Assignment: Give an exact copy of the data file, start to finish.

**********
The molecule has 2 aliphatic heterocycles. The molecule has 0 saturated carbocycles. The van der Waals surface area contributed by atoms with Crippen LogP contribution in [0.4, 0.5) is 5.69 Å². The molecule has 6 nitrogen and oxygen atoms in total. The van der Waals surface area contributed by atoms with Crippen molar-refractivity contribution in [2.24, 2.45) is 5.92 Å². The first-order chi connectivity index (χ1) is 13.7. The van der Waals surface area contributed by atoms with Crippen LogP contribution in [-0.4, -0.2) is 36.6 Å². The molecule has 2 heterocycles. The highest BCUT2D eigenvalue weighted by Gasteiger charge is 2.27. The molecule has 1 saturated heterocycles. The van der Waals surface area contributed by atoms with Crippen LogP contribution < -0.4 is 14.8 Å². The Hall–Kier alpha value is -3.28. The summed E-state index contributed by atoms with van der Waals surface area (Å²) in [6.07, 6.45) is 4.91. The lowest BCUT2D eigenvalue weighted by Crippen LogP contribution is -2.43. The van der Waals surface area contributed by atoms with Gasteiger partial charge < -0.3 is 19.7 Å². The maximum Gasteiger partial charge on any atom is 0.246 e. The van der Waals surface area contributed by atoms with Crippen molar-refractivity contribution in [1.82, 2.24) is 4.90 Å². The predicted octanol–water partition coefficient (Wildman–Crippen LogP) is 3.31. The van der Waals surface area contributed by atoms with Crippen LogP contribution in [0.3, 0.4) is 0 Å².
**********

The molecule has 2 aliphatic heterocycles. The molecule has 0 saturated carbocycles. The van der Waals surface area contributed by atoms with Crippen LogP contribution in [0.4, 0.5) is 5.69 Å². The molecule has 6 nitrogen and oxygen atoms in total. The van der Waals surface area contributed by atoms with Crippen molar-refractivity contribution in [2.24, 2.45) is 5.92 Å². The first-order chi connectivity index (χ1) is 13.7. The van der Waals surface area contributed by atoms with Crippen LogP contribution in [-0.4, -0.2) is 36.6 Å². The molecule has 2 heterocycles. The highest BCUT2D eigenvalue weighted by Gasteiger charge is 2.27. The molecule has 1 saturated heterocycles. The van der Waals surface area contributed by atoms with Crippen LogP contribution < -0.4 is 14.8 Å². The Hall–Kier alpha value is -3.28. The summed E-state index contributed by atoms with van der Waals surface area (Å²) in [6.07, 6.45) is 4.91. The lowest BCUT2D eigenvalue weighted by Crippen LogP contribution is -2.43. The van der Waals surface area contributed by atoms with Gasteiger partial charge < -0.3 is 19.7 Å². The maximum Gasteiger partial charge on any atom is 0.246 e. The van der Waals surface area contributed by atoms with Crippen molar-refractivity contribution in [1.82, 2.24) is 4.90 Å². The predicted octanol–water partition coefficient (Wildman–Crippen LogP) is 3.31. The van der Waals surface area contributed by atoms with Crippen LogP contribution in [0.3, 0.4) is 0 Å².